a first contact node;
a second contact node;
a cantilever;
a first control node coupled to one of the m first control lines;
a second control node coupled to one of the m second control lines;
wherein m is integer, the first and second control nodes are configured to electrostatically control the cantilever to be in contact with either the first contact node or the second contact node using electrostatic attractive or repulsive force, and the cantilever is configured to remain in contact with the first or second contact node by molecular adhesion force, after the cantilever has been electrostatically controlled to be in contact with the first or the second contact node and thereafter having the electrostatic force removed.
10. The lookup table of claim 9, further comprising
m programming data lines; and
m input buffers coupled to the m programming data lines and the m first and m second control lines, wherein the m input buffers are configured to receive programming data via the m programming data lines, and to output m pairs of true and complement signals to the m first and second control lines correspondingly.
11. The lookup table of claim 10, wherein the m input buffers are configured to be enabled by a configuration signal to generate the m pairs of true and complement signals.
12. The lookup table of claim 11, further comprising an inverter configured to receive the configuration signal and output to the first control line.
13. The lookup table of claim 9, wherein the first contact node is coupled to the first input terminal; the second contact node is coupled to the second input terminal; and the cantilever is coupled to one of the m output terminals.
14. A reconfigurable circuit comprising:
one or more function blocks; and
a lookup table comprising
a first input terminal;
a second input terminal;
m output terminals;
m first control lines;
m second control lines; and
m Micro-Electro-Mechanical Systems (MEMS) switches organized into m rows to couple the first and second input terminals to the m output terminals;
wherein each of said MEMS switches comprises
a first contact node,
a second contact node,
a cantilever,
a first control node coupled to one of the m first control lines, and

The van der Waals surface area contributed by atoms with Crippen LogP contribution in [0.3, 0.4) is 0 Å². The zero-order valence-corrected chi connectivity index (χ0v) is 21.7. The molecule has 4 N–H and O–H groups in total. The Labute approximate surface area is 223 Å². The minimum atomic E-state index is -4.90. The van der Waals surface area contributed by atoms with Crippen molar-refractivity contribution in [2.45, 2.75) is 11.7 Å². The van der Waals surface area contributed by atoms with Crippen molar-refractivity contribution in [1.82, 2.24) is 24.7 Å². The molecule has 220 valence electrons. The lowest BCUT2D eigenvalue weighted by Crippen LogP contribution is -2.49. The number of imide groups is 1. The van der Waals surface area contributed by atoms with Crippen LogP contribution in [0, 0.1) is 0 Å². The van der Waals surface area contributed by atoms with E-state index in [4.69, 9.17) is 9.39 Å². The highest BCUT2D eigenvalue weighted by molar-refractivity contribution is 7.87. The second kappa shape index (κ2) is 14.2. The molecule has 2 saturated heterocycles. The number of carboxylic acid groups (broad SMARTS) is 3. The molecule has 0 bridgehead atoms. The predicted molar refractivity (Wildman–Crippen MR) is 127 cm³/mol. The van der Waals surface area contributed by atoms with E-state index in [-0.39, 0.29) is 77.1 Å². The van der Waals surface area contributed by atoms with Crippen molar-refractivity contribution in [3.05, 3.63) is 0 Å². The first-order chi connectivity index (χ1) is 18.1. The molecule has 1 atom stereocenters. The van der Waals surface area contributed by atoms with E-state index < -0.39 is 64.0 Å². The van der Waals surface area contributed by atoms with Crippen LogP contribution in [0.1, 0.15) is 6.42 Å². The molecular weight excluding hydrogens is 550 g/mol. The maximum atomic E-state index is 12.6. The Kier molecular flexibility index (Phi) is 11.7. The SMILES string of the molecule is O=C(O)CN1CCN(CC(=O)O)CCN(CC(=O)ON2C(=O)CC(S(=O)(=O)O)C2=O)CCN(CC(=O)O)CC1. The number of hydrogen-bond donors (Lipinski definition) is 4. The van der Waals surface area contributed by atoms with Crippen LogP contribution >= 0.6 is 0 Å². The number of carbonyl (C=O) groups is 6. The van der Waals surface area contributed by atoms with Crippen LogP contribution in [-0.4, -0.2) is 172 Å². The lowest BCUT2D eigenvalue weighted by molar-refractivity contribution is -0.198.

a second control node coupled to one of the m second control lines;
wherein m is an integer, the first and second control nodes are configured to electrostatically control the cantilever to be in contact with either the first contact node or the second contact node using electrostatic attractive or repulsive force, and the cantilever is configured to remain in contact with the first or second contact node by molecular adhesion force, after the cantilever has been electrostatically controlled to be in contact with the first or the second contact node and thereafter having the electrostatic force removed.
15. The reconfigurable circuit of claim 14, wherein the look up table further comprising
m programming data lines; and
m input buffers coupled to the m programming data lines and the m first and m second control lines, wherein the m input buffers are configured to receive programming data via the m programming data lines, and to output m pairs of true and complement signals to the m first and second control lines correspondingly.
16. A reconfigurable circuit comprising:
one or more function blocks; and
a crossbar comprising
m input terminals;
n output terminals;
n control lines; and
a m×n Micro-Electro-Mechanical Systems (MEMS) switches array organized into m rows and n columns to couple the m input terminals to the n output terminals, and each of the MEMS switches comprises
a cantilever,
a contact node, and
a control node coupled to one of the n control lines to electrostatically control the cantilever to be in contact with the contact node or be away from the contact node using electrostatic attractive or repulsive force respectively;
wherein m and n are integers, and the cantilever and the contact node are configured to remain in contact by molecular adhesion force, after the cantilever has been electrostatically controlled to contact the contact node, and thereafter having the electrostatic force removed.
17. The reconfigurable circuit of claim 16, wherein the crossbar comprises a>m×>n MEMS switch array comprising the m×n MEMS switch array; and
wherein the one or more additional columns of MEMS switches are configured to correspondingly backup one or more faulty columns out of the n columns; and
wherein a row of additional MEMS switches are configured to selectively block outputs from the one or more faulty columns and pass outputs from the one or more corresponding additional columns.
18. A Micro-Electro-Mechanical Systems (MEMS) switch, comprising:
a first contact node configured to be coupled to a first external terminal;
a second contact node configured to be coupled to a second external terminal;
a cantilever configured to be coupled to a third external terminal;
a first control node configured to be coupled to a first external control line;
a second control node configured to be coupled to a second external control line;